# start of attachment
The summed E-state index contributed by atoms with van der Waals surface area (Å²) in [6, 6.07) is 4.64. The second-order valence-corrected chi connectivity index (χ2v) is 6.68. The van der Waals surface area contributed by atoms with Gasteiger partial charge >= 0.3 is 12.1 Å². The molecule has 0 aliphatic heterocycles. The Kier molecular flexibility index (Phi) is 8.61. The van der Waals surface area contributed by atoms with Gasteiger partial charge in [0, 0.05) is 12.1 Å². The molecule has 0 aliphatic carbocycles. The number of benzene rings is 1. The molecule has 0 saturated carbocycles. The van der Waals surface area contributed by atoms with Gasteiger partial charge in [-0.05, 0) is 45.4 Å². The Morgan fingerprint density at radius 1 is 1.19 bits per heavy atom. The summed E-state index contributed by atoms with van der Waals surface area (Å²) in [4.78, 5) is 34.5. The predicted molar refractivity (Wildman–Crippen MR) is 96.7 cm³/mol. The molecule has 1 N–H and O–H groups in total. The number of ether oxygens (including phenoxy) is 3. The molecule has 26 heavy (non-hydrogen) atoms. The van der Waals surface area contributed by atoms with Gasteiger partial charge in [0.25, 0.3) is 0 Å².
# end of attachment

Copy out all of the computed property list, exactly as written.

The summed E-state index contributed by atoms with van der Waals surface area (Å²) in [6, 6.07) is 4.64. The second-order valence-corrected chi connectivity index (χ2v) is 6.68. The van der Waals surface area contributed by atoms with Gasteiger partial charge >= 0.3 is 12.1 Å². The molecule has 0 aliphatic heterocycles. The Kier molecular flexibility index (Phi) is 8.61. The van der Waals surface area contributed by atoms with Gasteiger partial charge in [0, 0.05) is 12.1 Å². The molecule has 0 aliphatic carbocycles. The number of benzene rings is 1. The molecule has 0 saturated carbocycles. The van der Waals surface area contributed by atoms with Gasteiger partial charge in [-0.05, 0) is 45.4 Å². The Morgan fingerprint density at radius 1 is 1.19 bits per heavy atom. The summed E-state index contributed by atoms with van der Waals surface area (Å²) in [4.78, 5) is 34.5. The predicted molar refractivity (Wildman–Crippen MR) is 96.7 cm³/mol. The molecule has 1 N–H and O–H groups in total. The number of ether oxygens (including phenoxy) is 3. The molecule has 26 heavy (non-hydrogen) atoms. The van der Waals surface area contributed by atoms with Gasteiger partial charge in [0.25, 0.3) is 0 Å².